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Clara Mae Shepard Luper

Born on 5-3-1923. She was born in Hoffman, OK. She later died on 6-8-2011.
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During 41 years as an award winning Oklahoma educator, Mrs. Clara Luper taught history and made history. Born in 1923, Mrs. Luper grew up near Hoffman, Oklahoma. She graduated from Grayson High School and matriculated to Langston University where she earned a B.A. degree. Mrs. Luper received her M. A. degree from the University of Oklahoma and taught school at Taft, Pawnee, Spencer and Oklahoma City Public Schools.

Many know Mrs. Luper as the Mother of the Civil Rights Movement. She began the Oklahoma Sit-In Movement, August 19, 1958 when she led a group of students in a sit-in at an Oklahoma City lunch counter. This effort and continuing efforts resulted in restaurants in Oklahoma City and across the state opening their doors to African Americans. This was the first publicized sit-in in the nation. Mrs. Luper led the Oklahoma City Public School integration fight, participated in the historic March on Washington, D.C., Selma, Alabama and every major march in America. She was arrested 26 times in Civil Rights activities. She led with courage and persistence and taught that non-violence activism was the way to freedom.

Throughout Mrs. Luper's extraordinary career, she has received honors and awards totaling more than 472. Included among them are, the Langston Alumni Award, Phi Beta Sigma Service Award, Robert A. Taft Scholarship, Phi Beta Sigma Service Award, Oklahoma Federated Women's Club Service Award, Zeta Phi Beta Sorority Woman of the Year, NAACP Regional Voter Registration Award, NAACP National Advisor of the Year Award, NAACP National Service Citation, Pioneer Woman Award, Presidential Citation awarded by the National Association for Higher Education and, recently, the Oklahoma House of Representatives passed Bill 2715, naming a state highway in her honor. She was inducted into the Oklahoma Afro-American Hall of Fame and was appointed Honorary Colonel in the Oklahoma National Guard.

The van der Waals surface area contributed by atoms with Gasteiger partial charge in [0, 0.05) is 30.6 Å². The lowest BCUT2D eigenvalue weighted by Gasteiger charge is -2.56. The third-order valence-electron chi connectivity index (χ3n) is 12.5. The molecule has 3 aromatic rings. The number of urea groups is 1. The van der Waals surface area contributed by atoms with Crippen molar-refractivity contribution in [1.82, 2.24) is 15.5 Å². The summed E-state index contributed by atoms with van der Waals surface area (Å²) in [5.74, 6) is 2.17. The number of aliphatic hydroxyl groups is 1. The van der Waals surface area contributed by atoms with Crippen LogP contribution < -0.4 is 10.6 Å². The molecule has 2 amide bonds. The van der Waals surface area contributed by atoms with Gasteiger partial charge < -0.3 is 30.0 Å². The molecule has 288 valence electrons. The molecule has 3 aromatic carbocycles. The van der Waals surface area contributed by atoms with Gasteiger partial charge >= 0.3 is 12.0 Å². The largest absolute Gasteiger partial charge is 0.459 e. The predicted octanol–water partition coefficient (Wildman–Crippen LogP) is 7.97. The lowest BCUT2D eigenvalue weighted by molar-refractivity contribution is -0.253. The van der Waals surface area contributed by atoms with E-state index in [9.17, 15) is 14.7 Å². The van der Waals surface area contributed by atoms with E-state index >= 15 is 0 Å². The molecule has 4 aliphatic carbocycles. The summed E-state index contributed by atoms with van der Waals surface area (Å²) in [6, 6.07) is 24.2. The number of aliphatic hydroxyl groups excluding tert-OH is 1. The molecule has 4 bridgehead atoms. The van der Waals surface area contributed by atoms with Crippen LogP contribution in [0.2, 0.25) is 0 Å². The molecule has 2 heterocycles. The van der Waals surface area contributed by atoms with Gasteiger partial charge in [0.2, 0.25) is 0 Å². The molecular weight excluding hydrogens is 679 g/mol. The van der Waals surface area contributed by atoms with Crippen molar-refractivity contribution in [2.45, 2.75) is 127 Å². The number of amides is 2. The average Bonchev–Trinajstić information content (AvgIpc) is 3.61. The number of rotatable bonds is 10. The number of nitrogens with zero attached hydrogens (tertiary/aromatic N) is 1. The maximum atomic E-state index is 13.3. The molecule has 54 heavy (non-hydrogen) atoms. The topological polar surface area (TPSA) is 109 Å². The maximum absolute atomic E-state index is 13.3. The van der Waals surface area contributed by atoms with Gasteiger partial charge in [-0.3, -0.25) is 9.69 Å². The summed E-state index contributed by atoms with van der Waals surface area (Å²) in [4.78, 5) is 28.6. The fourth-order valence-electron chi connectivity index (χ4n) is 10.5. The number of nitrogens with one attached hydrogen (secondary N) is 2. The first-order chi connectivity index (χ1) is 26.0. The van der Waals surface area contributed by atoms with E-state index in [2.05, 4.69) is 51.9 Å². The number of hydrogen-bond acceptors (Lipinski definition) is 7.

Mrs. Luper's special achievements include being the First African American Vice President of the Oklahoma City Social Science Teachers Association, First African American Vice President of the Oklahoma County Teacher's Association and First African American student to enroll in the History Department at the University of Oklahoma.

She is the founder of Black Voices Magazine, called America's Voice Magazine. She is the author of the book, Behold the Walls and Facts About the Black History Monument and Walls. Mrs. Luper wrote, produced and directed the movie, "Brother President," the story of Dr. Martin Luther King, Jr. She is the director of the radio show, "A Visit with Clara Luper," that was carried on three radio stations in Oklahoma City.

Mrs. Luper is the founder of the Black History Monument and Wall, Freedom Center, Inc., Amigos Club, and Co-Founder of the Miss Merry Christmas Pageant and the Soul Bazaar. She is well known for her work in the Miss Black Oklahoma pageant. As one of the most dynamic speakers in Oklahoma, she is frequently asked to address churches, colleges, universities, prisons, sororities, juvenile homes, Masonic groups and family reunions.

She is a member of Fifth Street Baptist Church where she is active in a number of special projects and counts among her many church endeavors, past head of the intermediate Department of the Baptist Training Union and Chairman of the Black History Committee.

Mrs. Luper is most proud of the work she has done with the NAACP youth. When speaking to audiences, she tells of the challenges, setbacks, and victories of the early activists, how far we've come in America and of dreams yet to be realized.

She is the mother of three grown children and grandmother of three.